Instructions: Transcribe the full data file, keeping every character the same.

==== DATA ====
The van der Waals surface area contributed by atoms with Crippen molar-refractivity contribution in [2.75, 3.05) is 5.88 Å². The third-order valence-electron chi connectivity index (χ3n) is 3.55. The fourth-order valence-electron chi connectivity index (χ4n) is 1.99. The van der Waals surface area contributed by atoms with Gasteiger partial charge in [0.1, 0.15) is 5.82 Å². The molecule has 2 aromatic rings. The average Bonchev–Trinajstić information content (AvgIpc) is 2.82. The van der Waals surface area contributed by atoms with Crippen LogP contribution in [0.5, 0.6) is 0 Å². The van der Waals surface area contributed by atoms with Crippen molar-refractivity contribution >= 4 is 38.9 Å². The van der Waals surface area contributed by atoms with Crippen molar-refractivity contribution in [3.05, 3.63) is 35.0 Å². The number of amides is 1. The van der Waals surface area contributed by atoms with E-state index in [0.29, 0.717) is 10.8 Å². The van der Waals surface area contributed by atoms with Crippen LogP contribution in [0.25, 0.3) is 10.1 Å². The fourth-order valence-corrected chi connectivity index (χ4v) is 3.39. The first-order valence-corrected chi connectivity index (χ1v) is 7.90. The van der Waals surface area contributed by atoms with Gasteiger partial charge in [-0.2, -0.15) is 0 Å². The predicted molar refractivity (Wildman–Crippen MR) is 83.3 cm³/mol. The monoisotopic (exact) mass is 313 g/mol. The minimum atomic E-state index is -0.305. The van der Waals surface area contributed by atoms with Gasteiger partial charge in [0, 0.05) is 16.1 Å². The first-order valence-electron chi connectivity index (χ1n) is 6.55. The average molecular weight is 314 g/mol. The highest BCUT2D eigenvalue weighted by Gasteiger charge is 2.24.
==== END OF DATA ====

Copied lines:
The van der Waals surface area contributed by atoms with Crippen molar-refractivity contribution in [2.75, 3.05) is 5.88 Å². The third-order valence-electron chi connectivity index (χ3n) is 3.55. The fourth-order valence-electron chi connectivity index (χ4n) is 1.99. The van der Waals surface area contributed by atoms with Gasteiger partial charge in [0.1, 0.15) is 5.82 Å². The molecule has 2 aromatic rings. The average Bonchev–Trinajstić information content (AvgIpc) is 2.82. The van der Waals surface area contributed by atoms with Crippen LogP contribution in [0.5, 0.6) is 0 Å². The van der Waals surface area contributed by atoms with Crippen molar-refractivity contribution >= 4 is 38.9 Å². The van der Waals surface area contributed by atoms with Crippen molar-refractivity contribution in [3.05, 3.63) is 35.0 Å². The number of amides is 1. The van der Waals surface area contributed by atoms with E-state index in [0.29, 0.717) is 10.8 Å². The van der Waals surface area contributed by atoms with Crippen LogP contribution in [0.25, 0.3) is 10.1 Å². The fourth-order valence-corrected chi connectivity index (χ4v) is 3.39. The first-order valence-corrected chi connectivity index (χ1v) is 7.90. The van der Waals surface area contributed by atoms with Gasteiger partial charge in [-0.2, -0.15) is 0 Å². The predicted molar refractivity (Wildman–Crippen MR) is 83.3 cm³/mol. The monoisotopic (exact) mass is 313 g/mol. The minimum atomic E-state index is -0.305. The van der Waals surface area contributed by atoms with Gasteiger partial charge in [0, 0.05) is 16.1 Å². The first-order valence-electron chi connectivity index (χ1n) is 6.55. The average molecular weight is 314 g/mol. The highest BCUT2D eigenvalue weighted by Gasteiger charge is 2.24.